Q & A with a Neuroradiologist
Everyone with a brain tumour knows about MRI (Magnetic Resonance Imaging). This technology in the field of radiology has transformed the way we see our brains. It is essential in diagnosing someone with a brain tumour. And radiologists, like Dr. Thahn Nguyen, a two-time Brain Tumour Foundation of Canada grant recipient, are discovering new ways to better diagnose diseases using only pictures of our brain.
What interested you about radiology?
I could help patients by providing a diagnosis based on detailed images of their body. I also like that radiology is a multi-disciplinary field where one needs to know computer science, physics and medicine.
Does brain imaging differ from other areas of the body?
Yes. The function and anatomy of the brain are more complex than for any other organs. Of course, I am biased because I am a neuroradiologist. I think there are are so many things we do not know about the brain, but we will probably discover in the next few years using brain imaging.
What sorts of things can you see from an MR image of the brain (with or without contrast)?
First, we can have a detailed anatomy of brain. It is like having a Google map of the city. We can see the buildings. When we give contrast, we see areas where there is the brain-blood barrier is absent or disrupted such as in tumours of infection. This is key to help the neurosurgeon to decide if the tumour can be resected and what deficit(s) a patient might have following the surgery.
Recently, MRI can also provide a little bit more information about the function of the brain such as the white matter tract integrity or blood supply to each region of the brain. For example, we can determine before an operation if a tumour is more likely to be benign or malignant based on the amount of blood supply. In gliomas, the presence of high blood supply to the tumour implies a more malignant tumour.
What can’t you see or determine through an image of the brain?
In general, images of the brain allow us to know the anatomy of the brain in a patient but it is more difficult to learn about the functions. We can tell where the tumour is in the brain but it is more difficult to determine how the tumour alters the function of the adjacent neurons. If a tumour is located near the expected area for speech on an image, we can perform MRI to determine if that area of speech is still functional, but this is not 100% reliable.
Are brain tumours easily detectable with imaging?
Size matters. Large brain tumours are easily detectable but small tumours might be difficult to differentiate from other pathological processes such as stroke and infection.
What are the challenges when diagnosing a tumour this way?
We are trying to predict the tumour subtype using imaging but it is not easy. For example, we know gliomas with the isocitrate dehydrogenase mutation (IDH+) have a better prognosis than the ones which do not have this mutation. We can measure a metabolite (2-hydroxyglutarate) that is produced by the IDH+ gliomas using a special type of MR technique called MR spectroscopy. However, this technique has not been very accurate so far in our hands. In general, it is difficult to accurately measure tumour metabolites in the brain using MRS when those metabolites are in small concentration.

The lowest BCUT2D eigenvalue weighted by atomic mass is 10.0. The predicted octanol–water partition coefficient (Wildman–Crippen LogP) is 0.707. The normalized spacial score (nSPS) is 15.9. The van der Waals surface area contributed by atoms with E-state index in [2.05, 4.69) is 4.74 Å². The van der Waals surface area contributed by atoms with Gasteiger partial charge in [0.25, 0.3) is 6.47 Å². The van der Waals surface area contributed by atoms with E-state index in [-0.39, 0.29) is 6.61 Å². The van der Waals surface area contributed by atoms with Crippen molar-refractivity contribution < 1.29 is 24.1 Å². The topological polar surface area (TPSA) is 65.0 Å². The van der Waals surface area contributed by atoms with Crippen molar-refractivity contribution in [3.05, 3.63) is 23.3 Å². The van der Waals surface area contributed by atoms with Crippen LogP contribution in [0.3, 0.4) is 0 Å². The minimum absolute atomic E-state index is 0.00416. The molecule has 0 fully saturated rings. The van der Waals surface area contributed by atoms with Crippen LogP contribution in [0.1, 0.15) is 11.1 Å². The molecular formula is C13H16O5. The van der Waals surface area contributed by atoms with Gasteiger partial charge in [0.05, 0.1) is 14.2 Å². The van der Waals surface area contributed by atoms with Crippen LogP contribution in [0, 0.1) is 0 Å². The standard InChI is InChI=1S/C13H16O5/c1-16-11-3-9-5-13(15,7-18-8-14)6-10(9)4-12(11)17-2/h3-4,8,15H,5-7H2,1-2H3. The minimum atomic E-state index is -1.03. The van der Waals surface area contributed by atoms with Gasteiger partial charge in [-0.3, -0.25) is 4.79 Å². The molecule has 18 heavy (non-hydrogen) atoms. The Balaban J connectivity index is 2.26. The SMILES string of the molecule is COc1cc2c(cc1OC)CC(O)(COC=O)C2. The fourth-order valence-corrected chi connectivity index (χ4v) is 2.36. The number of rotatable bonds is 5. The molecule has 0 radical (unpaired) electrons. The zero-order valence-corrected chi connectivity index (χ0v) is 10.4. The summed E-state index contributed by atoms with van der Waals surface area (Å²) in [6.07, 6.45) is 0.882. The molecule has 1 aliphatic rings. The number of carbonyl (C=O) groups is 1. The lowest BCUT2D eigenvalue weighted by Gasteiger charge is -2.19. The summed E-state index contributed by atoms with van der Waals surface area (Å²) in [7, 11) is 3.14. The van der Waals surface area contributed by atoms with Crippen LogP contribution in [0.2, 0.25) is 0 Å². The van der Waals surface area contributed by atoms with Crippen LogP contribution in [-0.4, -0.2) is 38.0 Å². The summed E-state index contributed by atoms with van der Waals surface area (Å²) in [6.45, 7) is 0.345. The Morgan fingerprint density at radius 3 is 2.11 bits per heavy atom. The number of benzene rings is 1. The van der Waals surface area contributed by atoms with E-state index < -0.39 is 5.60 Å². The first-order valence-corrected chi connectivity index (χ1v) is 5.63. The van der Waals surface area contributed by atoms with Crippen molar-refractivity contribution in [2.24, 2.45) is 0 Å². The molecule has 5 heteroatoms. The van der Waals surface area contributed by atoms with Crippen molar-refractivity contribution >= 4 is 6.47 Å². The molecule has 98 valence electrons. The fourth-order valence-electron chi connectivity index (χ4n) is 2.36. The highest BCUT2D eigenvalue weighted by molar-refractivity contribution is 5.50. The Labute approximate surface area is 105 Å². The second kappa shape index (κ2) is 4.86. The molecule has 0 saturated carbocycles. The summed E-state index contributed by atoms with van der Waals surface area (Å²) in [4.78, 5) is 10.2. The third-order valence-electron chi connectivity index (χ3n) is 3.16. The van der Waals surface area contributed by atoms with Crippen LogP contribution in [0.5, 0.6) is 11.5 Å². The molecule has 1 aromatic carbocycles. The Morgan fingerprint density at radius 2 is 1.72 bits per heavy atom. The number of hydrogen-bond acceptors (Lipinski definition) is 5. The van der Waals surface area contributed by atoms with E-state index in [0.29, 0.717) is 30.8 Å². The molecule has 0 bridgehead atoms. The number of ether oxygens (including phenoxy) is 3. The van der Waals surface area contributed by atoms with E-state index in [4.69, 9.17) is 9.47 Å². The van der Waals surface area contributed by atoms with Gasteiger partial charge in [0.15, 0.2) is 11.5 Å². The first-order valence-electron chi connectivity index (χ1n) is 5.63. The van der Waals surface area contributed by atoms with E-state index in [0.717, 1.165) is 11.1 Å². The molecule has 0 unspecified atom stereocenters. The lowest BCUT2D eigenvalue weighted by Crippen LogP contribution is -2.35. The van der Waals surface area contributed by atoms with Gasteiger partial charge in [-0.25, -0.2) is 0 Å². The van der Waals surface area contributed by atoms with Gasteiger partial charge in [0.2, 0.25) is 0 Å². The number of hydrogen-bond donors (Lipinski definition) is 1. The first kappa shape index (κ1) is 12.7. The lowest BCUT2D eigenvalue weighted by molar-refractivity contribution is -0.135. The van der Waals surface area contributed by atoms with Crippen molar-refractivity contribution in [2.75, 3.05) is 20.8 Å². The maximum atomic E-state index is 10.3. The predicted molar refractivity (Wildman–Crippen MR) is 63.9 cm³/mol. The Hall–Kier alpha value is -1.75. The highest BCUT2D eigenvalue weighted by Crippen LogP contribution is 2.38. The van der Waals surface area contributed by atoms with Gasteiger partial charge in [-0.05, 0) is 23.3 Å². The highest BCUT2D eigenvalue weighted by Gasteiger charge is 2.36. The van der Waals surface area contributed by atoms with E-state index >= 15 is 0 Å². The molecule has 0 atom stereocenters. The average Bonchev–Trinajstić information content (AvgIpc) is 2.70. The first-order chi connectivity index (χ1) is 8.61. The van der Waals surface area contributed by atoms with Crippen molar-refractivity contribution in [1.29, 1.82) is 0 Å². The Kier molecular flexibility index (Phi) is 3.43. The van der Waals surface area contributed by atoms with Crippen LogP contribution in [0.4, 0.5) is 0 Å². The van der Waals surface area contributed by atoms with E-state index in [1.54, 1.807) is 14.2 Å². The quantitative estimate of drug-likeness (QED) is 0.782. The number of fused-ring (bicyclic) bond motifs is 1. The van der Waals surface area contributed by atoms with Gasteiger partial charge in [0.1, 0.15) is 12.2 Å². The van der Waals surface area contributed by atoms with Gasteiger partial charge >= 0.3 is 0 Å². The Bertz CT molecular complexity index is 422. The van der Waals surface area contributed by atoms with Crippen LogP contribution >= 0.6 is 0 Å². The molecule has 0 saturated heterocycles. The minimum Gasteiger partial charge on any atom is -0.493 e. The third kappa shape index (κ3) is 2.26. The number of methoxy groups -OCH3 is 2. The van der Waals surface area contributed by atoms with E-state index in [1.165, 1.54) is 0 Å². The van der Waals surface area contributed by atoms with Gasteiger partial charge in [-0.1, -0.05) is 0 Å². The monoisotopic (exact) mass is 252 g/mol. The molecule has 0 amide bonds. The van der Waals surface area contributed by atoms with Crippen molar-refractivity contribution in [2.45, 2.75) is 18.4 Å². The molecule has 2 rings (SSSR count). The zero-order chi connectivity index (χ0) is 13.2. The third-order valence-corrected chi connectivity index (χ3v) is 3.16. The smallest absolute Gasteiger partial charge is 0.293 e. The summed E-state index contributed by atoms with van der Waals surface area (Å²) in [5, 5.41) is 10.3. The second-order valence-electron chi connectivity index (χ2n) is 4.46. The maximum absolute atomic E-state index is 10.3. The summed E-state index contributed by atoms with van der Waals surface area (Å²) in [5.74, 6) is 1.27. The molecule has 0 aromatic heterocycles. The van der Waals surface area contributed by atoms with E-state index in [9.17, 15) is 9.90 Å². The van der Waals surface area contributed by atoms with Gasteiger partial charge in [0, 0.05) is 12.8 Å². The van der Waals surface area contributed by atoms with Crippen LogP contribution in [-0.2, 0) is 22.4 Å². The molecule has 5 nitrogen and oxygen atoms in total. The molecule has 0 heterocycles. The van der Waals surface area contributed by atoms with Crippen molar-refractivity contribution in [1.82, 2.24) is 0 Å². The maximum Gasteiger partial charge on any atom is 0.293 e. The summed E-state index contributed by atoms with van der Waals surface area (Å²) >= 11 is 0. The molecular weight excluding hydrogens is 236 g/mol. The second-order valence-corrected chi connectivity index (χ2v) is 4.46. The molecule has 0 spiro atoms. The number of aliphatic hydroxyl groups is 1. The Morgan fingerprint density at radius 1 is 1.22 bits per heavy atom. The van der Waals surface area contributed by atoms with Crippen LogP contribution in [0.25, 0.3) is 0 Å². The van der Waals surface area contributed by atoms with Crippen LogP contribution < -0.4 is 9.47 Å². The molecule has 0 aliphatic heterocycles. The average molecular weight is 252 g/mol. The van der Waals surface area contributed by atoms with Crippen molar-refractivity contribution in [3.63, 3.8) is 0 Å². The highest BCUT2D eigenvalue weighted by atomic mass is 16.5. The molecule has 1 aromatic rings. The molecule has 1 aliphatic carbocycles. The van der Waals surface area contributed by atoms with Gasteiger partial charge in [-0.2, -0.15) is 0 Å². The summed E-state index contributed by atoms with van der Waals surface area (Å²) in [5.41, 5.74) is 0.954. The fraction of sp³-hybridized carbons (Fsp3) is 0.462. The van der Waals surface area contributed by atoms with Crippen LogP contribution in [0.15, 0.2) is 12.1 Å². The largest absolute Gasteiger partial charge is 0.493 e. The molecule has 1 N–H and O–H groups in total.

Do scar tissue and tumour look the same in an image?
They can look the same on anatomical(conventional) MRI images but we can differentiate between the two using more advanced MR imaging technique which look at the blood supply or the density of cells.
What is the largest brain tumour you have seen?
I think that I have seen tumours that are at least 5-7 cm in diameter.
What, if any, strange/ unusual or interesting things when looking at images of a brain?
Certain structures of the brain or pathologies look like familiar pictures that we see in our daily life. For example, the midbrain looks the face of Mickey Mouse with his two big ears. Radiation necrosis can have a ‘’swiss-cheese’’ appearance because they are many holes in the image that we see. We give use those terms to help us remember the picture.
Does everyone’s brain look different in an MR image?
Yes and no. All of us will have common elements: cortex, thalamus, white matter, etc…However, each brain might ‘’age’’ differently depending on the presence of or not of underlying systemic diseases such as hypertension, diabetes, etc…
Where do you see imaging going in the future?
There will be more and more images of our body. Artificial intelligence will help the physicians to provide better diagnosis. Computer-aided diagnosis will absolutely be necessary.
What’s next for you in your research?
I am working on developing some standard diagnostic criteria to differentiate between radiation-induced brain damage and tumour recurrence. This will help avoid unnecessary delay in the diagnosis of tumour recurrence or avoid unnecessary surgeries for radiation necrosis. Learn More
What information would you most want patients to know?
Decision and treatment of patients with brain tumours can sometimes be very difficult. Cancer Care Ontario strongly encourages the use of multi-disciplinary tumour board rounds to discuss those cases. Make sure that there is a CNS tumour board round at your institution.
Brain Tumour Foundation of Canada is currently accepting 2018 research grant applications. The deadline for submissions is April 27, 2018.